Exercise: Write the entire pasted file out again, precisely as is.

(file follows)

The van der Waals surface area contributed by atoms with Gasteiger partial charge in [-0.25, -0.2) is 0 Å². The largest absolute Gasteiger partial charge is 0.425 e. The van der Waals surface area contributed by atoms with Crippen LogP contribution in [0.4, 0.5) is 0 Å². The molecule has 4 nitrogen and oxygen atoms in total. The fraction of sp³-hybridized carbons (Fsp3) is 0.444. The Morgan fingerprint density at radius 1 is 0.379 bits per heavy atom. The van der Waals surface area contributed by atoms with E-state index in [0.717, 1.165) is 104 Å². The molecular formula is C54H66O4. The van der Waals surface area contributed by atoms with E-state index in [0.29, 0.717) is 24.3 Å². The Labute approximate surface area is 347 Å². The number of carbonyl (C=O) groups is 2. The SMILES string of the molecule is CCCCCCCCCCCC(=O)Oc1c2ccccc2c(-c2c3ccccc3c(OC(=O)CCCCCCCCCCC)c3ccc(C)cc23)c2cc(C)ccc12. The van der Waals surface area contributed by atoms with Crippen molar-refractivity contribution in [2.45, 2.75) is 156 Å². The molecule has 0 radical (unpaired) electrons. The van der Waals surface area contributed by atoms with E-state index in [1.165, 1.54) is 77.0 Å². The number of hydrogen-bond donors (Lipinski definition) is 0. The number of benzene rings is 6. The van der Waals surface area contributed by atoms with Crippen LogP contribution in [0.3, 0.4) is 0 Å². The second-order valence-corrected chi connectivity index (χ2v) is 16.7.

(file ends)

The van der Waals surface area contributed by atoms with Gasteiger partial charge in [-0.25, -0.2) is 0 Å². The largest absolute Gasteiger partial charge is 0.425 e. The van der Waals surface area contributed by atoms with Crippen LogP contribution in [0.4, 0.5) is 0 Å². The molecule has 4 nitrogen and oxygen atoms in total. The fraction of sp³-hybridized carbons (Fsp3) is 0.444. The Morgan fingerprint density at radius 1 is 0.379 bits per heavy atom. The van der Waals surface area contributed by atoms with E-state index in [0.717, 1.165) is 104 Å². The molecular formula is C54H66O4. The van der Waals surface area contributed by atoms with E-state index in [0.29, 0.717) is 24.3 Å². The Labute approximate surface area is 347 Å². The number of carbonyl (C=O) groups is 2. The SMILES string of the molecule is CCCCCCCCCCCC(=O)Oc1c2ccccc2c(-c2c3ccccc3c(OC(=O)CCCCCCCCCCC)c3ccc(C)cc23)c2cc(C)ccc12. The van der Waals surface area contributed by atoms with Crippen molar-refractivity contribution in [2.45, 2.75) is 156 Å². The molecule has 0 radical (unpaired) electrons. The van der Waals surface area contributed by atoms with E-state index in [1.165, 1.54) is 77.0 Å². The number of hydrogen-bond donors (Lipinski definition) is 0. The number of benzene rings is 6. The van der Waals surface area contributed by atoms with Crippen LogP contribution in [0.3, 0.4) is 0 Å². The second-order valence-corrected chi connectivity index (χ2v) is 16.7.